"Oh, yeah," they laughed, then hung halfway out the pick-up window to lodge the package between my wheelchair and the door. "Are you set? Are you okay?" they asked in all sincerity.
"Great job," I assured them. "God bless you guys!" They slapped the side of my van as I drove off. When I glanced in my rearview mirror, they were waving good-bye. Thanks, God, for answering prayer. That could have been awkward, but it turned out to be fun!
This is the daily stuff of my life. It always involves more than simply picking up hamburgers or the dry cleaning. It involves a chance to make God real to people. A chance for them to serve, to feel good about themselves, to experience a new way of doing things.
Problems are often God’s way of prying us out of our rut.
[America’s Sin of Self-Sufficiency, Citation: Richard Halverson, "The Question Facing Us," Preaching Today, Tape 46.]
In 1863 President Lincoln designated April 30th as a day of national humiliation, fasting, and prayer. Let me read a portion of his proclamation on that occasion:
"It is the duty of nations, as well as of men, who owe their dependence upon the overruling power of God, to confess their sins and transgressions in humble sorrow, yet with assured hope that genuine repentance will lead to mercy and pardon, and to recognize the sublime truth announced in the Holy Scriptures and proven by a history that those nations only are blessed whose God is the Lord. The awful calamity of civil war which now desolates the land may be but a punishment inflicted upon us for our presumptuous sins, to the needful end of our national reformation as ...
While crossing the Atlantic on an ocean liner, F.B. Meyer was asked to speak to the first class passengers. At the captain’s request he spoke on “Answered Prayer.” An agnostic who was present at the service was asked by his friends, “What did you think of Dr. Meyer’s sermon?” “I didn’t believe a word of it,” he answered. That afternoon Meyer went to speak to the fourth-class passengers. Many of the listeners at his morning address went along, including the agnostic, who claimed he just wanted to hear “What the babbler had to say.” Before starting for the service, the agnostic put two oranges in his pocket. On his way he passed an elderly woman sitting in her deck chair fast asleep. Her hands were open. In the spirit of fun, the agnostic put the two oranges in her open hand. After the meeting, he saw the old lady happily eating one of the oranges. “You seem to be enjoying that orange,” he said with a smile. “Yes, sir,” she replied, “My Father is very good to me.” “Your father? Surely your father can’t still be alive!” “Praise God,” she replied, “He is very much alive. I’ve been seasick for days. I was asking God somehow to send me an orange. I suppose I fell asleep while I was praying. When I awoke, I found He had not only sent me one orange, but two!” The agnostic was speechless.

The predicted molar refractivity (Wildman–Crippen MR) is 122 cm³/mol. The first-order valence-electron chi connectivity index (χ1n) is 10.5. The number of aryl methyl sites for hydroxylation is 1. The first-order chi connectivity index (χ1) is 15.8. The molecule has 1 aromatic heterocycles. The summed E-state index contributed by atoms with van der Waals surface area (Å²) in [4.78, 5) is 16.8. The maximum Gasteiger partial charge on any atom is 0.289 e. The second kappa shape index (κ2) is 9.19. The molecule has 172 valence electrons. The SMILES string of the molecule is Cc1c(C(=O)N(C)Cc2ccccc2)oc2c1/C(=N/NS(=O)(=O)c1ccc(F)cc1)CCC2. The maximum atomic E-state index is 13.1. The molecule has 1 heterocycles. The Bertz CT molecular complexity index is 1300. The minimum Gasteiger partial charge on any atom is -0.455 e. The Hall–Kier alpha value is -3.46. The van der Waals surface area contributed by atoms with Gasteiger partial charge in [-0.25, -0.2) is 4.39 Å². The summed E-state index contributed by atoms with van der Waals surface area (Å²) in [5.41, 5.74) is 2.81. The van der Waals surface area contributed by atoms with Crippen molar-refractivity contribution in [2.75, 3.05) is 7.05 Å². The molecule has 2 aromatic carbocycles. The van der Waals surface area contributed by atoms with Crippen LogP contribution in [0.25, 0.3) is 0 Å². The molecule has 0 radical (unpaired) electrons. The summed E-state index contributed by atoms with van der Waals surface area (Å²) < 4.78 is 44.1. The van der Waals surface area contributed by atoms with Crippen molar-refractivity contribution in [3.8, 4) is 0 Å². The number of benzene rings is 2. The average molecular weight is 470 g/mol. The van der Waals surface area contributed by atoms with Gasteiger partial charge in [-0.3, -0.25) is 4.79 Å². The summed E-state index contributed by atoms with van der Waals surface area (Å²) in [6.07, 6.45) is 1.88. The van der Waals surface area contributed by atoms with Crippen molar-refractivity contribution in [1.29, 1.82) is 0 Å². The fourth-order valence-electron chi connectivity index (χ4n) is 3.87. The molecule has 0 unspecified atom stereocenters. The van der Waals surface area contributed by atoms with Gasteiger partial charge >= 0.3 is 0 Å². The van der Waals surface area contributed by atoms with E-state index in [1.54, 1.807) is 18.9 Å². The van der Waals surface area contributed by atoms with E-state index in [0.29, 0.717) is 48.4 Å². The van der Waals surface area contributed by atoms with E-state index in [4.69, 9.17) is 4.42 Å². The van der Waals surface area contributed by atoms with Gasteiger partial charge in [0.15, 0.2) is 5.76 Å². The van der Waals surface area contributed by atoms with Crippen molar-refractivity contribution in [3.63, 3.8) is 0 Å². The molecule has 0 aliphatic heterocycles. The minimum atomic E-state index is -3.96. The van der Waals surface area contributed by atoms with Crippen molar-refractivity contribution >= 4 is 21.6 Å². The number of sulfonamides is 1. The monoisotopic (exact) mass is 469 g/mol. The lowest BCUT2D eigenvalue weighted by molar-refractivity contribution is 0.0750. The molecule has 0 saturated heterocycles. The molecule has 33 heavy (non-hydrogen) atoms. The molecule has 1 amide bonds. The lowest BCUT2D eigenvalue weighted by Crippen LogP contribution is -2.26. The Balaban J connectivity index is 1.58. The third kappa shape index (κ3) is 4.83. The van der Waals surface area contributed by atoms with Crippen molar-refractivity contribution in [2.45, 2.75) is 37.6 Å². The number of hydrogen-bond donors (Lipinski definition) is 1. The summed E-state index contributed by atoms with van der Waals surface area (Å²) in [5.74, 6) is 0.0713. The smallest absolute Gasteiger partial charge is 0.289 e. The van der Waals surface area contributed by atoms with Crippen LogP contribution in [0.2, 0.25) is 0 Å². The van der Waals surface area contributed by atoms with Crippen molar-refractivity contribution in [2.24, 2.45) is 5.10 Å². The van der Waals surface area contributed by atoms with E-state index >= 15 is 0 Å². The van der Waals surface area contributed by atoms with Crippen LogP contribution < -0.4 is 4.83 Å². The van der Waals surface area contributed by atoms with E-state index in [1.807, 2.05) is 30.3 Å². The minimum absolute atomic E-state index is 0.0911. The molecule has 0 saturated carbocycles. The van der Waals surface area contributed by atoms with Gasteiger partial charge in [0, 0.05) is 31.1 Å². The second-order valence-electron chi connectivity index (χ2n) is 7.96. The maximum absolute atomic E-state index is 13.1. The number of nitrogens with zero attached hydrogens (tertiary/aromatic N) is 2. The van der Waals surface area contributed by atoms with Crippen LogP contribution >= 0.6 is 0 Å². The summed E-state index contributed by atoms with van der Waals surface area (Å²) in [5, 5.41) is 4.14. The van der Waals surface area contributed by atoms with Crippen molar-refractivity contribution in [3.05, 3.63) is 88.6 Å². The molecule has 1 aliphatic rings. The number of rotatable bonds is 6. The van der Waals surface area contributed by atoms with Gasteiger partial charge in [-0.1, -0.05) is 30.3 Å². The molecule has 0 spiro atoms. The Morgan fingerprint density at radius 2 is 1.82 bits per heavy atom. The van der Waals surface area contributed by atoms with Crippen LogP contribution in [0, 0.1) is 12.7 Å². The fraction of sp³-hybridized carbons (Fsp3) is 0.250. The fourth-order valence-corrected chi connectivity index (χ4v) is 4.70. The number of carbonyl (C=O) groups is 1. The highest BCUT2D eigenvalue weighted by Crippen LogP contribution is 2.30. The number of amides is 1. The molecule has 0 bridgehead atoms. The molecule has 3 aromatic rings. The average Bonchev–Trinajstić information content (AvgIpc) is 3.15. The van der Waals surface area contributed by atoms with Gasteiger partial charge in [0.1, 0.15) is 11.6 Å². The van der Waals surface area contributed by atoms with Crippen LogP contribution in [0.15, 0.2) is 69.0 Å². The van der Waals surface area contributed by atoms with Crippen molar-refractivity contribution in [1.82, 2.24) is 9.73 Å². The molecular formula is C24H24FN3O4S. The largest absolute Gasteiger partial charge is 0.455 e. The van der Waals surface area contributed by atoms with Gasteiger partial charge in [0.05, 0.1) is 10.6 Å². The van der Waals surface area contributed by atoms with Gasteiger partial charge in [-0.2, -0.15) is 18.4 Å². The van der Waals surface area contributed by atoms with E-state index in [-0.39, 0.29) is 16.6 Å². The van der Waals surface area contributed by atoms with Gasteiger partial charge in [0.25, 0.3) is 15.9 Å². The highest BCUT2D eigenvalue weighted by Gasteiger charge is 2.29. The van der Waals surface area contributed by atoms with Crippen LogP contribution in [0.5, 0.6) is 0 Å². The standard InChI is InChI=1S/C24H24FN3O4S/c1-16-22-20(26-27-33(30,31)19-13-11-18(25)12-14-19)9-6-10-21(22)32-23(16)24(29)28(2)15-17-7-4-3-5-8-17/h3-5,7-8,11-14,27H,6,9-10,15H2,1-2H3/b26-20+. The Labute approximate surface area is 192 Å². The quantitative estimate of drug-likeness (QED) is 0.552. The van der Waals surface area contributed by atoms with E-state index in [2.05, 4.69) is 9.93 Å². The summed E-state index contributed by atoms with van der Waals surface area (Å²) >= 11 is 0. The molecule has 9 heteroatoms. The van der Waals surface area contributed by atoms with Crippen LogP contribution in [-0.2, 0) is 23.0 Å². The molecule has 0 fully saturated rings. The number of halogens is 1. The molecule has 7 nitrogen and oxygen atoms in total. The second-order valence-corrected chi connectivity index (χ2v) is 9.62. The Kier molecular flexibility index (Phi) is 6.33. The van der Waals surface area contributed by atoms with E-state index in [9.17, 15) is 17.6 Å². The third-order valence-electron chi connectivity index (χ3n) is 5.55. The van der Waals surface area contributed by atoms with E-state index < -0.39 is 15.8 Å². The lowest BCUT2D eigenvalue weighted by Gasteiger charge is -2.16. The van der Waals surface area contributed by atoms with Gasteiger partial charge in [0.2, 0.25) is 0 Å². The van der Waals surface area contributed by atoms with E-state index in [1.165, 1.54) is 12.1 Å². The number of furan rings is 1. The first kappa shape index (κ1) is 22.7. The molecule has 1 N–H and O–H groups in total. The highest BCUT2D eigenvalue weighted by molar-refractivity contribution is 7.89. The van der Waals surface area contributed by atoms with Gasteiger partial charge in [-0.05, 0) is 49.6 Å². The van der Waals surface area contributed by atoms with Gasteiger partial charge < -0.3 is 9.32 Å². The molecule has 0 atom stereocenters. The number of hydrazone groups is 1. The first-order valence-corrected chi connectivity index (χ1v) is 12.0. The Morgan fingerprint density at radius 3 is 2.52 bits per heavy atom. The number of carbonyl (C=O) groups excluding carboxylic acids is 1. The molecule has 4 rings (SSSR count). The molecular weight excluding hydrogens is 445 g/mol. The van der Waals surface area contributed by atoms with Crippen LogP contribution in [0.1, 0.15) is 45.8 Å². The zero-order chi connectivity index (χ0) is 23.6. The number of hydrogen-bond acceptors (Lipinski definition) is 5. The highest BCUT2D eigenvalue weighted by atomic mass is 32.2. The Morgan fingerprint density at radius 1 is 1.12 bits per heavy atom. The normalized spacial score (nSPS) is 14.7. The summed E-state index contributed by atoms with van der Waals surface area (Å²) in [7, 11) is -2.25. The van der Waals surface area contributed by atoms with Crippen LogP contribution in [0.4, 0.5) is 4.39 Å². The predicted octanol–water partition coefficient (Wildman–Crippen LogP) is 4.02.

When I was in Bible College I meet an interesting young man by the name of Shannon. What made him interesting were his looks. His hair was a different color each week, his ears were loaded with earrings, and he wore the big loose grunge style clothing. But the most interesting point of style was his shorts, and he always wore shorts regardless of the weather. What made his shorts so odd was the way he wore them. You see he always wore his shorts backwards. As you could imagine anyone who dressed like that at a Bible College stuck out like a sore thumb. One day I couldn’t stand it any longer and my judgmental sarcasm got the best of me and I had to make a crack about his shorts. To my surprise he was ready for my criticism. Shannon turned to me and said, “I’ll tell you Grand Saline (that’s what everyone called be in this certain class) just like I tell everyone else who ask me why I wear my shorts backwards. I tell them that God turned my life around so fast that my shorts couldn’t keep up. Something interesting happened as that semester progressed I began to see through Shannon’s actions, class participation, research papers and prayers that he was a very spiritual man. My initial reaction to Shannon was on of rejection, but when I saw past my bias to his heart, my rejection soon turned to respect.